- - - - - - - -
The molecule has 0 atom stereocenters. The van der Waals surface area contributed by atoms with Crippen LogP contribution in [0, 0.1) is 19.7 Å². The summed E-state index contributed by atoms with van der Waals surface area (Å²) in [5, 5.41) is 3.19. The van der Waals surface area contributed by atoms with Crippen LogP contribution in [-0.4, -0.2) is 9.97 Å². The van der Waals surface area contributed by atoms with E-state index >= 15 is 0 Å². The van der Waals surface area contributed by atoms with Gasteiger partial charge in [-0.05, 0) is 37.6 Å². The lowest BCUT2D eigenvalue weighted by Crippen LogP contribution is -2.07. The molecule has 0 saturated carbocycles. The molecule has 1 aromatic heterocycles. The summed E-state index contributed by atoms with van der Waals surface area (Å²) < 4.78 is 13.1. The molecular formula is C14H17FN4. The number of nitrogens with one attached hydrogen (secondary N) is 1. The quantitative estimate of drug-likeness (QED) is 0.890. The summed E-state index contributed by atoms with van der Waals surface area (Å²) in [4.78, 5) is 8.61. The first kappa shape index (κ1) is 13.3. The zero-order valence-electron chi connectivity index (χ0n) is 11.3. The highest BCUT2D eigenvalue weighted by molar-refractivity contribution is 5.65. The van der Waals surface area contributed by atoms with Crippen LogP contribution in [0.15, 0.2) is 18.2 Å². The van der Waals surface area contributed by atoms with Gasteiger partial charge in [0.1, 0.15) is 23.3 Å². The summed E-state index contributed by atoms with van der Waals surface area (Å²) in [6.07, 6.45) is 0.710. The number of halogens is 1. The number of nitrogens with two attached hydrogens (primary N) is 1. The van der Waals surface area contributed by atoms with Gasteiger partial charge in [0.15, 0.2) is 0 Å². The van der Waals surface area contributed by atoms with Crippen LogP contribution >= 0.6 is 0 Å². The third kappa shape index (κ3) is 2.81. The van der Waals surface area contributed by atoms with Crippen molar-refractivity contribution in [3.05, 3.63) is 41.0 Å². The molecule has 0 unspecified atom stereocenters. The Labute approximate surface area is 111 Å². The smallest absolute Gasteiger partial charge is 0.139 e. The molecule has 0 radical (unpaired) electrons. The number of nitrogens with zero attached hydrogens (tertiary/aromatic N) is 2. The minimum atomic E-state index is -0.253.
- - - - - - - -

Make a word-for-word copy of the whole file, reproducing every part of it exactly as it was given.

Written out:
The molecule has 0 atom stereocenters. The van der Waals surface area contributed by atoms with Crippen LogP contribution in [0, 0.1) is 19.7 Å². The summed E-state index contributed by atoms with van der Waals surface area (Å²) in [5, 5.41) is 3.19. The van der Waals surface area contributed by atoms with Crippen LogP contribution in [-0.4, -0.2) is 9.97 Å². The van der Waals surface area contributed by atoms with E-state index >= 15 is 0 Å². The van der Waals surface area contributed by atoms with Gasteiger partial charge in [-0.05, 0) is 37.6 Å². The lowest BCUT2D eigenvalue weighted by Crippen LogP contribution is -2.07. The molecule has 0 saturated carbocycles. The molecule has 1 aromatic heterocycles. The summed E-state index contributed by atoms with van der Waals surface area (Å²) < 4.78 is 13.1. The molecular formula is C14H17FN4. The number of nitrogens with one attached hydrogen (secondary N) is 1. The quantitative estimate of drug-likeness (QED) is 0.890. The summed E-state index contributed by atoms with van der Waals surface area (Å²) in [4.78, 5) is 8.61. The first kappa shape index (κ1) is 13.3. The zero-order valence-electron chi connectivity index (χ0n) is 11.3. The highest BCUT2D eigenvalue weighted by molar-refractivity contribution is 5.65. The van der Waals surface area contributed by atoms with Crippen LogP contribution in [0.15, 0.2) is 18.2 Å². The van der Waals surface area contributed by atoms with Gasteiger partial charge in [0.1, 0.15) is 23.3 Å². The summed E-state index contributed by atoms with van der Waals surface area (Å²) in [6.07, 6.45) is 0.710. The number of halogens is 1. The number of nitrogens with two attached hydrogens (primary N) is 1. The van der Waals surface area contributed by atoms with Gasteiger partial charge in [0.15, 0.2) is 0 Å². The van der Waals surface area contributed by atoms with Crippen LogP contribution >= 0.6 is 0 Å². The third kappa shape index (κ3) is 2.81. The van der Waals surface area contributed by atoms with Crippen molar-refractivity contribution in [3.05, 3.63) is 41.0 Å². The molecule has 0 unspecified atom stereocenters. The Labute approximate surface area is 111 Å². The smallest absolute Gasteiger partial charge is 0.139 e. The molecule has 0 radical (unpaired) electrons. The number of nitrogens with zero attached hydrogens (tertiary/aromatic N) is 2. The minimum atomic E-state index is -0.253.